I now have the M13 (whose footswitches are also questionable) and the drive sounds in the M13 are the same as the DM4. I also own a Pod XT Live (great switches on that one!) but the drive models sounded totally different, even though ostensibly the same models. I bought the XT Live to replace the DM4 and MM4 as a "one unit solution" as I thought the sounds would be the same.

I really LOVED the sounds in the DM4 and was so upset when I got the XT Live. Thank god the M13 brought back those DM4 sounds (and more!).

What I liked about the "4" series was that once you stored a preset, bumping a knob would change the sound but moving away and back to the preset would restore what you saved. This was hugely important in a gigging band in case a cable, or drunk patron dragged across a knob.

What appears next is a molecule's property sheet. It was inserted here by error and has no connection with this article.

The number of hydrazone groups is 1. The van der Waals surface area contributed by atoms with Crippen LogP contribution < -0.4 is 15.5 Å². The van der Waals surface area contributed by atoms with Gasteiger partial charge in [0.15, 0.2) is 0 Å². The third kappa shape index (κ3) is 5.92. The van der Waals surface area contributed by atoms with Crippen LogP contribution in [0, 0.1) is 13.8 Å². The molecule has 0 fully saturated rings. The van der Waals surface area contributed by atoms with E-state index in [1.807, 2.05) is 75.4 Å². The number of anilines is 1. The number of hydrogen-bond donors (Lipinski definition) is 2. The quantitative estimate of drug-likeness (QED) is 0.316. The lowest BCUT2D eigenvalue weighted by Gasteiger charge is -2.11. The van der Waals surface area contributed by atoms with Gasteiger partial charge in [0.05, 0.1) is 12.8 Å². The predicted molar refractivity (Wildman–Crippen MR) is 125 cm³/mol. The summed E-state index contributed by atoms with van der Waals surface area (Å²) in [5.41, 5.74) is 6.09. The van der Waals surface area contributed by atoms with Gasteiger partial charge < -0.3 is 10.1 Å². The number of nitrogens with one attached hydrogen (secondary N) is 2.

I used the Tube Screamer for a light edge of breakup sound, the Boost/Comp for a clean "sparkle" with slight compression, the Tube Driver as my main rhtyhm crunch, and I can't remember what I used for the few "metal" covers we did, but it was probably the Rat Pedal- I take that back, I know it was because now I remember it would get square wave-y - almost to a fuzz once the drive got to a certain point.

During that period, I played through a Super Reverb.

I continually got compliments on my tone (many people though it was *just* the amp, if that tells you anything).